By Wayne Hazzard

September 11, 2020, PUBLISHED BY IN DANCE

I hope you’re well, and I hope you’re safe.

For most of 2020 these daily words were written in emails, texts and in posts on social. They do bear repeating: Dancers’ Group hopes you’re well, and we hope you’re safe.

These direct and caring sentiments reflect the many unknowns taking place during this shared situation known as COVID. I’m OK. Are you OK? I think that trying to make sense of this time is in part a realization that human and natural systems are not separate. Hey, World. Are you OK?

We find ourselves in an unreal reality. Being told to carry on with our life as if all is OK: like, the paradox of being ordered to shelter in place, yet the expectation is that we keep working, keep producing; and then there’s the reality of lost income and still having to pay our rent and loans and bills. How does this make sense — well it doesn’t and yet, it’s our reality.

Even during a pandemic — a time like and not like the HIV/AIDS pandemic — we dance. Times of great loss stir up questions of what to do? What comes next? These questions, past and present, guide us forward and provide options and opportunity to share. I do believe that dance is a sharing and forever kinda thing. It’s primal, and it feeds us, and it continues to be the thing we come back to. So continue to question. And continue to demand change.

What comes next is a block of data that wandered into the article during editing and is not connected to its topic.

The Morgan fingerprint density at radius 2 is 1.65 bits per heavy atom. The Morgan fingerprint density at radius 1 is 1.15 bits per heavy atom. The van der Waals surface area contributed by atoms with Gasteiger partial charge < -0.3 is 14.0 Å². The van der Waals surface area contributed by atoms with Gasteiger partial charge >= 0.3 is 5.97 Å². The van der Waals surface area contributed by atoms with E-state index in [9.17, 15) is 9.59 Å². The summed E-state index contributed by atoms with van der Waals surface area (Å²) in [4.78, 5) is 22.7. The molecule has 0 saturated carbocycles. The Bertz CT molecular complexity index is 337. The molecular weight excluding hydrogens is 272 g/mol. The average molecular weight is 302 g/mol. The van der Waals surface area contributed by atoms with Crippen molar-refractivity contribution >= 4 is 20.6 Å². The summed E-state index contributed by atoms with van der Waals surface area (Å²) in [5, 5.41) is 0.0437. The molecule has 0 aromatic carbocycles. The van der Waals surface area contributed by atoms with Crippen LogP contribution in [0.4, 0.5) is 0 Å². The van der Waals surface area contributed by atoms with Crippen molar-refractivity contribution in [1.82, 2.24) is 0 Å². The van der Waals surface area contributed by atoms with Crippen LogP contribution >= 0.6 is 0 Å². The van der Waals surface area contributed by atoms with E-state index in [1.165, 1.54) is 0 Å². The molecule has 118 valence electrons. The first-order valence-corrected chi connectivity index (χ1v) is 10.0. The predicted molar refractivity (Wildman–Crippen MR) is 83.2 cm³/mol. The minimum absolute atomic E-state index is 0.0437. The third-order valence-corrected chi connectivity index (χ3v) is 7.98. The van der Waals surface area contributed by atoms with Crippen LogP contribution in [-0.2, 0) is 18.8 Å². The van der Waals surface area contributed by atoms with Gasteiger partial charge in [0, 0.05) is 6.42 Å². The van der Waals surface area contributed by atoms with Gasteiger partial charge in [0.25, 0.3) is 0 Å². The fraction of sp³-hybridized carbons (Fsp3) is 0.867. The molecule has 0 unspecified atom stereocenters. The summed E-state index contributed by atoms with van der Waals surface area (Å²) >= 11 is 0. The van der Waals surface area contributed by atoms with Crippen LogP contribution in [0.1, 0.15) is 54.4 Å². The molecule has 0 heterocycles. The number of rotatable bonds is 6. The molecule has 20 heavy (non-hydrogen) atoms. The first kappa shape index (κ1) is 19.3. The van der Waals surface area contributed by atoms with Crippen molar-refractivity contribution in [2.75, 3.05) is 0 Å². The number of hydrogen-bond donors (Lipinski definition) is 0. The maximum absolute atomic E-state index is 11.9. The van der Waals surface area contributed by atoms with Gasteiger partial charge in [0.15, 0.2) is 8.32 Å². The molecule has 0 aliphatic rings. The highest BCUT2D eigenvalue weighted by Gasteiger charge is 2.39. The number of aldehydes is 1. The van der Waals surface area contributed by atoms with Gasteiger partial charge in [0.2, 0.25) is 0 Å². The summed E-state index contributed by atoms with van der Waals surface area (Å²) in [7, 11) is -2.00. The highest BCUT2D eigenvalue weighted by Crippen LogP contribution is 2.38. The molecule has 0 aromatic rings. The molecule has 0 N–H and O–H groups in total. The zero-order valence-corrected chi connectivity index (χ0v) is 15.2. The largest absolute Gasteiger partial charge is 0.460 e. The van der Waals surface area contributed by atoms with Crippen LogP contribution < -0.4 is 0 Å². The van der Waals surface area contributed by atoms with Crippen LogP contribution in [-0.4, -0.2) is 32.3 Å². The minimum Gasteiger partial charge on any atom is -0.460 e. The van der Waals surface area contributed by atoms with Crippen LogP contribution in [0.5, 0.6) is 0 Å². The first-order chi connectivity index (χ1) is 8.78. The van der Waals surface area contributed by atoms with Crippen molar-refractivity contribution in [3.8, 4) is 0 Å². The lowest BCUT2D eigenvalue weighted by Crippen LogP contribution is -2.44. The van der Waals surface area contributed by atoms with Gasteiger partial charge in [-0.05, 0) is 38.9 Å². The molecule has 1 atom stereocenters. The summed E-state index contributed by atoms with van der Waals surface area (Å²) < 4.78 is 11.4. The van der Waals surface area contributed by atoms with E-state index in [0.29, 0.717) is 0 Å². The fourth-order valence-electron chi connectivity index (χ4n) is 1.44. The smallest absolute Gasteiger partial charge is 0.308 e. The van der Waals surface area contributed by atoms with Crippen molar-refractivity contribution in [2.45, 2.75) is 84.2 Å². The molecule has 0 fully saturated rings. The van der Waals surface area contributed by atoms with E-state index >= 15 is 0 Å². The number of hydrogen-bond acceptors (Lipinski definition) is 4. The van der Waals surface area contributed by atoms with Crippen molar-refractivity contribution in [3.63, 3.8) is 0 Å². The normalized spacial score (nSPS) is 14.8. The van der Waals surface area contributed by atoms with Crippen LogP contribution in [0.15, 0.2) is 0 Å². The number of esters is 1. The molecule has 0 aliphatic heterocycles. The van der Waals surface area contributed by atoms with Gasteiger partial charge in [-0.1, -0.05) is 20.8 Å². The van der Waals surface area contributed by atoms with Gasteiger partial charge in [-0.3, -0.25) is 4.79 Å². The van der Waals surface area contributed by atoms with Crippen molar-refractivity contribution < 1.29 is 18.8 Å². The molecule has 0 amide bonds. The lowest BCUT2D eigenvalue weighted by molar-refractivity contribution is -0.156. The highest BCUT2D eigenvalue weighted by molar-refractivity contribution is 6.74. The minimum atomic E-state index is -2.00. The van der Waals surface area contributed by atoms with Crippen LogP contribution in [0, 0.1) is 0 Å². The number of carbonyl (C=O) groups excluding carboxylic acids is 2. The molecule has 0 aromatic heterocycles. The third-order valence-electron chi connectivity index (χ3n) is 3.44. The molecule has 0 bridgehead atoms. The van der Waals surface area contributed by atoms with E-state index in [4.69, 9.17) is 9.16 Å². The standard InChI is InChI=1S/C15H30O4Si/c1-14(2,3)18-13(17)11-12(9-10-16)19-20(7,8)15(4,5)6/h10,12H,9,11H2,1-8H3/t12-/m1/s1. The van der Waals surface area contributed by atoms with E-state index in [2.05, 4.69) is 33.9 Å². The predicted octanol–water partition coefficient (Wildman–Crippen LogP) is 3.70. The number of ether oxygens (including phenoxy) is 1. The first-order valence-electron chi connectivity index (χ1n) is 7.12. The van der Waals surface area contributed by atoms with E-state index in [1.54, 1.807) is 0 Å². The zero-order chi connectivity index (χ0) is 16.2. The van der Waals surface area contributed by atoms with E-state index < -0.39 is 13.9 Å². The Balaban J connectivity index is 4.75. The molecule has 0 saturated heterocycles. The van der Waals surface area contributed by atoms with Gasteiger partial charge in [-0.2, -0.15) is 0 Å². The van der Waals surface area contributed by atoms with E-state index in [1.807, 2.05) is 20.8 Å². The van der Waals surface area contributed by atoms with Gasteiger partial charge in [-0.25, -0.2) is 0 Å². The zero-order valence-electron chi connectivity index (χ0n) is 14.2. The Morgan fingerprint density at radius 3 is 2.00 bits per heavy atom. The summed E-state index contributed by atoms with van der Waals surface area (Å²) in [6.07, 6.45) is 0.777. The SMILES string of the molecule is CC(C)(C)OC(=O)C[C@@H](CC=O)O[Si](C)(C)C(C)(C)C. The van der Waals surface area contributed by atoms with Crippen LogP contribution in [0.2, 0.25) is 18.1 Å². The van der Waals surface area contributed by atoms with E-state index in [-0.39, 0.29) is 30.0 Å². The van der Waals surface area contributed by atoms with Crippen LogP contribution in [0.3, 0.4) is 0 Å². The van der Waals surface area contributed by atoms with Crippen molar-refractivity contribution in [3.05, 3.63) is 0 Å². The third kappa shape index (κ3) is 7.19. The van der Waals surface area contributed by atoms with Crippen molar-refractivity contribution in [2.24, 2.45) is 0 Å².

As we’ve put together this Fall issue we’ve asked many questions, and one was, who’s in the community? This has led us to look at numerous dance organizations in the Bay Area — over 700 the last we surveyed. Within these pages we highlight a smattering — that’s a technical term — to illicit action from our readers. Meaning go to their website or social media page, and learn more about their work, activities, transitions, offerings. Be ready to be gobsmacked by what continues to take place here.

Let’s dance with those that protest. Let’s dance with those that dream. Let’s dance to ensure a shift in power. Let’s stomp out systemic racism. It doesn’t matter how we dance, it matters that we do something, we move, we are in action.

Let’s be kind and generous and ready to move toward truths we know to be true — in dance, in the World.

I hope you’re well, and I hope you’re safe.

This article appeared in the Fall 2020 issue of In Dance.

Wayne Hazzard is a native Californian and as a co-founder is proud to continue his work with the Bay Area dance community as the executive director of Dancers’ Group. Hazzard is a leader in the service field who is known for his work with fiscal sponsorship and on new program development. Hazzard had a distinguished 20-year career performing the works of many notable choreographers including Ed Mock, June Watanabe, Emily Keeler, Aaron Osborne, Joe Goode and Margaret Jenkins. Coinciding with his life as a dancer, Hazzard has and continues to work as an advocate for dance.